A 19-year-old Florida State University student accused of killing two people and trying to bite the face off one victim had no criminal record before the shocking incident, investigators said Tuesday.
— The Palm Beach Post (@pbpost) August 16, 2016
Michelle Mishcon, 53, and John Stevens, 59, were stabbed to death at their Tequesta home, where investigators found Stevens’ body in the driveway and Mischcon’s corpse in the garage. Both suffered an “unusual amount of trauma,” Martin County Sheriff William Snyder said. But it’s when investigators saw the alleged attacker, Austin Harrouff, that the gory details of the crime became apparent, The Palm Beach Post reported.
“He was biting the victim on the face and actually removing pieces of his face with his teeth,” Snyder told reporters, including those from The Orlando Sentinel.
Harrouff had been eating dinner with his family at a restaurant a short distance away when he stormed off, apparently agitated about slow service, Snyder said Tuesday. Harrouff’s parents were so worried by his behavior that they called police and some of his fraternity brothers in a futile attempt to find him before the attack.
About 45 minutes later, he apparently targeted the couple at random, the sheriff said.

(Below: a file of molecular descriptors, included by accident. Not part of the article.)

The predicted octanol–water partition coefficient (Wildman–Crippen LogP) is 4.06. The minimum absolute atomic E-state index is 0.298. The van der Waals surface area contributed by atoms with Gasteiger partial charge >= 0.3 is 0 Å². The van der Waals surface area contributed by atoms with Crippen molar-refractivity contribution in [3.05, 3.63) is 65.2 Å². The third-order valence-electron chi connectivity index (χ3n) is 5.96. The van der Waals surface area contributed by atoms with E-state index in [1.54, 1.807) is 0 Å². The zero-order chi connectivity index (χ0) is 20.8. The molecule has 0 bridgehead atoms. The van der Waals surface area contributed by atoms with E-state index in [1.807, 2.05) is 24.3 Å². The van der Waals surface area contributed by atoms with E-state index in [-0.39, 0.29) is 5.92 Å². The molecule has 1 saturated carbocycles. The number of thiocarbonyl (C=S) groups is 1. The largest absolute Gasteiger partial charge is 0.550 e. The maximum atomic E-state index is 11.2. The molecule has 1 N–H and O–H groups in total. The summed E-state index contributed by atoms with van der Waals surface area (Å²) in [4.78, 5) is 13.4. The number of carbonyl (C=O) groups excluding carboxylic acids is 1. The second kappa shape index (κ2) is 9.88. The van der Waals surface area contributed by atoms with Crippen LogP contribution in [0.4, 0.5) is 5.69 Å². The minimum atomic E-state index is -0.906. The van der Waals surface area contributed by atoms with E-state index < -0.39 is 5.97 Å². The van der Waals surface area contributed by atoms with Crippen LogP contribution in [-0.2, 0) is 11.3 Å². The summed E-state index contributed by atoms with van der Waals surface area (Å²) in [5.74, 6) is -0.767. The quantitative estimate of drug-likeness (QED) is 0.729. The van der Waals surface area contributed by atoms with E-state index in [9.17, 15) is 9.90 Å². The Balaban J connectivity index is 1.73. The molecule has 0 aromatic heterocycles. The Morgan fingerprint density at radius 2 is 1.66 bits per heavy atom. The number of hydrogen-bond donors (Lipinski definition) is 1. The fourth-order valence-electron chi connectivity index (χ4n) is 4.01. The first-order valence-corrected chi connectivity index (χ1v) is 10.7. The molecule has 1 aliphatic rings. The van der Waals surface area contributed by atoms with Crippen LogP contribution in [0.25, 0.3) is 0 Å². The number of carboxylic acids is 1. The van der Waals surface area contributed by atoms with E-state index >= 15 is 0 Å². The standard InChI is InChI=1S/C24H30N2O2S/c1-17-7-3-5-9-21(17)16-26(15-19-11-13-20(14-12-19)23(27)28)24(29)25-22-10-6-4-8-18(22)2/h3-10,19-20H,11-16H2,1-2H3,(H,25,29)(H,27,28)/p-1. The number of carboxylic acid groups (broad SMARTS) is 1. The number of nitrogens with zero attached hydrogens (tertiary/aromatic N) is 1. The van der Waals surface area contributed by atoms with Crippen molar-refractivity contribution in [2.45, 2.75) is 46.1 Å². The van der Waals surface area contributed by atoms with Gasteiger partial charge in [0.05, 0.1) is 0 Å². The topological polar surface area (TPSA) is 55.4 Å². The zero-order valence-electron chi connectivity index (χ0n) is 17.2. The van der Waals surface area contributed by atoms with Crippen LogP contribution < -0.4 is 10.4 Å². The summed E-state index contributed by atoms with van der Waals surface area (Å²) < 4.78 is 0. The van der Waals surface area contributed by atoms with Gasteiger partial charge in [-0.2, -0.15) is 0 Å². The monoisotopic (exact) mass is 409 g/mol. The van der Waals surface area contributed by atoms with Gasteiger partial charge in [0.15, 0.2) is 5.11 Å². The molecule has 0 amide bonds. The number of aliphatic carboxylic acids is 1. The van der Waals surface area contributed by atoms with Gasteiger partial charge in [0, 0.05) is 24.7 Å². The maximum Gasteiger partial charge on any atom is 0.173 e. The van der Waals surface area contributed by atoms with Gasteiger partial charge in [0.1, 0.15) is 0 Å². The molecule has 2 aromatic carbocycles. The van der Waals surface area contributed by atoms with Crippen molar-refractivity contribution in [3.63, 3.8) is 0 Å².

“It’s inexplicable,” Snyder said. “One of the first things we try to do at a crime scene is try to understand the motive of the offender, because it is the motive of the offender that gets us going in the right direction. In this case, we can’t establish a motive. It’s ‘I don’t know.'”
Snyder said Harrouff stormed out of the restaurant at about 8:30 p.m. He said the would-be rescuer called 911 at 9:20 p.m. to report the attack, which apparently began in the garage where the couple liked to sit at night.
Harrouff is muscular — he wrestled and played football at Suncoast Community High School in nearby Riviera Beach.
A neighbor who stumbled upon Harrouff and tried to intervene was also stabbed and had to be flown to Palm Beach County Hospital, authorities said. That person sustained “substantial trauma,” but is expected to survive.
A stun gun had little effect on Harrouff, officials said, and it took a K-9 and several officers to subdue and restrain him.
Harrouff initially gave investigators a false name. He is currently enrolled at Florida State University and was “apparently getting good grades.”
“The suspect in this case was abnormally strong,” Snyder said, making him think Harrouff was on drugs. He said hospital blood tests showed no signs of methamphetamine, cocaine, heroin or other common drugs; it will take longer to test for less common hallucinogenic drugs such as flakka or bath salts.
“It absolutely could be a flakka case. We don’t know,” Snyder told WPTV. “It will be some time before we get any kind of toxicology report. I would not be surprised though if we end up finding that is the case.”
Harrouff was also taken to a hospital for undisclosed treatment.
The Associated Press contributed to this report.